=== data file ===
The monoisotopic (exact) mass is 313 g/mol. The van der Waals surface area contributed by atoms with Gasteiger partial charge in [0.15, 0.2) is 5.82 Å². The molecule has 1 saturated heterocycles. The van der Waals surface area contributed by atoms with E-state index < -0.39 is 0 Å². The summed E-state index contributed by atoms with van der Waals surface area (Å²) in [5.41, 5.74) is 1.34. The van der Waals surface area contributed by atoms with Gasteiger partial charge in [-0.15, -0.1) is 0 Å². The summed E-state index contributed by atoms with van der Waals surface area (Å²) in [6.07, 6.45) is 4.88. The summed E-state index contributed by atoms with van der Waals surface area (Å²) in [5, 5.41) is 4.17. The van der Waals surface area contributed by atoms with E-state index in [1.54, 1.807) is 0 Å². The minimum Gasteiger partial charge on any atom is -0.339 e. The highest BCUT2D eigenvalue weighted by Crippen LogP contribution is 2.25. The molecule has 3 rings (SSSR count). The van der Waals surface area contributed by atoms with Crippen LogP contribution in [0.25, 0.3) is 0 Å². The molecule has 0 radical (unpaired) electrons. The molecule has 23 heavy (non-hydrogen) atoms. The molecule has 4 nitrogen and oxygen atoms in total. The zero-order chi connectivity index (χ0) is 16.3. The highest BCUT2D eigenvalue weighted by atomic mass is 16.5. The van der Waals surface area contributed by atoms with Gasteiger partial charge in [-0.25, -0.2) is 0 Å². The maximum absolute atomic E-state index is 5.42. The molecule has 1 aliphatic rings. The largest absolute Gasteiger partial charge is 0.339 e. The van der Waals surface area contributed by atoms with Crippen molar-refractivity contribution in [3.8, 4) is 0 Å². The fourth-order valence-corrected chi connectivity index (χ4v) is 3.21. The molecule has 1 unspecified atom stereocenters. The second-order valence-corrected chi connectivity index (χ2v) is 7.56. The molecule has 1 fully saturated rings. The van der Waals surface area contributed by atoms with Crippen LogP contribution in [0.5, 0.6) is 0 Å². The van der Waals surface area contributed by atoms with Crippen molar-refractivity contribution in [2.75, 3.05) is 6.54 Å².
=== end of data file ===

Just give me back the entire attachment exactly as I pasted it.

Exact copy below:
The monoisotopic (exact) mass is 313 g/mol. The van der Waals surface area contributed by atoms with Gasteiger partial charge in [0.15, 0.2) is 5.82 Å². The molecule has 1 saturated heterocycles. The van der Waals surface area contributed by atoms with E-state index < -0.39 is 0 Å². The summed E-state index contributed by atoms with van der Waals surface area (Å²) in [5.41, 5.74) is 1.34. The van der Waals surface area contributed by atoms with Gasteiger partial charge in [-0.15, -0.1) is 0 Å². The summed E-state index contributed by atoms with van der Waals surface area (Å²) in [6.07, 6.45) is 4.88. The summed E-state index contributed by atoms with van der Waals surface area (Å²) in [5, 5.41) is 4.17. The van der Waals surface area contributed by atoms with E-state index in [1.54, 1.807) is 0 Å². The minimum Gasteiger partial charge on any atom is -0.339 e. The highest BCUT2D eigenvalue weighted by Crippen LogP contribution is 2.25. The molecule has 3 rings (SSSR count). The van der Waals surface area contributed by atoms with Crippen LogP contribution in [0.25, 0.3) is 0 Å². The molecule has 0 radical (unpaired) electrons. The molecule has 23 heavy (non-hydrogen) atoms. The molecule has 4 nitrogen and oxygen atoms in total. The zero-order chi connectivity index (χ0) is 16.3. The highest BCUT2D eigenvalue weighted by atomic mass is 16.5. The van der Waals surface area contributed by atoms with Gasteiger partial charge in [-0.25, -0.2) is 0 Å². The maximum absolute atomic E-state index is 5.42. The molecule has 1 aliphatic rings. The largest absolute Gasteiger partial charge is 0.339 e. The van der Waals surface area contributed by atoms with Crippen molar-refractivity contribution in [3.8, 4) is 0 Å². The fourth-order valence-corrected chi connectivity index (χ4v) is 3.21. The molecule has 1 unspecified atom stereocenters. The second-order valence-corrected chi connectivity index (χ2v) is 7.56. The molecule has 1 fully saturated rings. The van der Waals surface area contributed by atoms with Crippen LogP contribution in [0.5, 0.6) is 0 Å². The van der Waals surface area contributed by atoms with Crippen molar-refractivity contribution in [2.75, 3.05) is 6.54 Å².